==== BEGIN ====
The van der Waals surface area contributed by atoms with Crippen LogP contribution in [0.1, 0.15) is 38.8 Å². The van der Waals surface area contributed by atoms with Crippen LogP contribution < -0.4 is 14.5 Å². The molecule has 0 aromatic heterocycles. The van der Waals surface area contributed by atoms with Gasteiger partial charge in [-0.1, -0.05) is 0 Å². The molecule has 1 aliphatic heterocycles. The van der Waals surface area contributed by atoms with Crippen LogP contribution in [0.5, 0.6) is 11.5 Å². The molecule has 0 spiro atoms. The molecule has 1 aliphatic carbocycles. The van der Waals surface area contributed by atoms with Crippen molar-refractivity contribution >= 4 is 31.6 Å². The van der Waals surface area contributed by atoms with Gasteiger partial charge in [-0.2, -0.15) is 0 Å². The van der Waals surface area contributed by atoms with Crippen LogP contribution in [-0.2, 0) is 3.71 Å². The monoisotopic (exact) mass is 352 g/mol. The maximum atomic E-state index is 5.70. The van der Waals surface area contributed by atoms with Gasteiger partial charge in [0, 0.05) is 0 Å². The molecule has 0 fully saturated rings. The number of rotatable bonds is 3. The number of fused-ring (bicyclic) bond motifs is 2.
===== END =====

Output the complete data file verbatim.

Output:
The van der Waals surface area contributed by atoms with Crippen LogP contribution in [0.1, 0.15) is 38.8 Å². The van der Waals surface area contributed by atoms with Crippen LogP contribution < -0.4 is 14.5 Å². The molecule has 0 aromatic heterocycles. The van der Waals surface area contributed by atoms with Gasteiger partial charge in [-0.1, -0.05) is 0 Å². The molecule has 1 aliphatic heterocycles. The van der Waals surface area contributed by atoms with Crippen LogP contribution in [0.5, 0.6) is 11.5 Å². The molecule has 0 spiro atoms. The molecule has 1 aliphatic carbocycles. The van der Waals surface area contributed by atoms with Crippen molar-refractivity contribution >= 4 is 31.6 Å². The van der Waals surface area contributed by atoms with Gasteiger partial charge in [-0.2, -0.15) is 0 Å². The van der Waals surface area contributed by atoms with Crippen LogP contribution in [-0.2, 0) is 3.71 Å². The monoisotopic (exact) mass is 352 g/mol. The maximum atomic E-state index is 5.70. The van der Waals surface area contributed by atoms with Gasteiger partial charge in [0, 0.05) is 0 Å². The molecule has 0 fully saturated rings. The number of rotatable bonds is 3. The number of fused-ring (bicyclic) bond motifs is 2.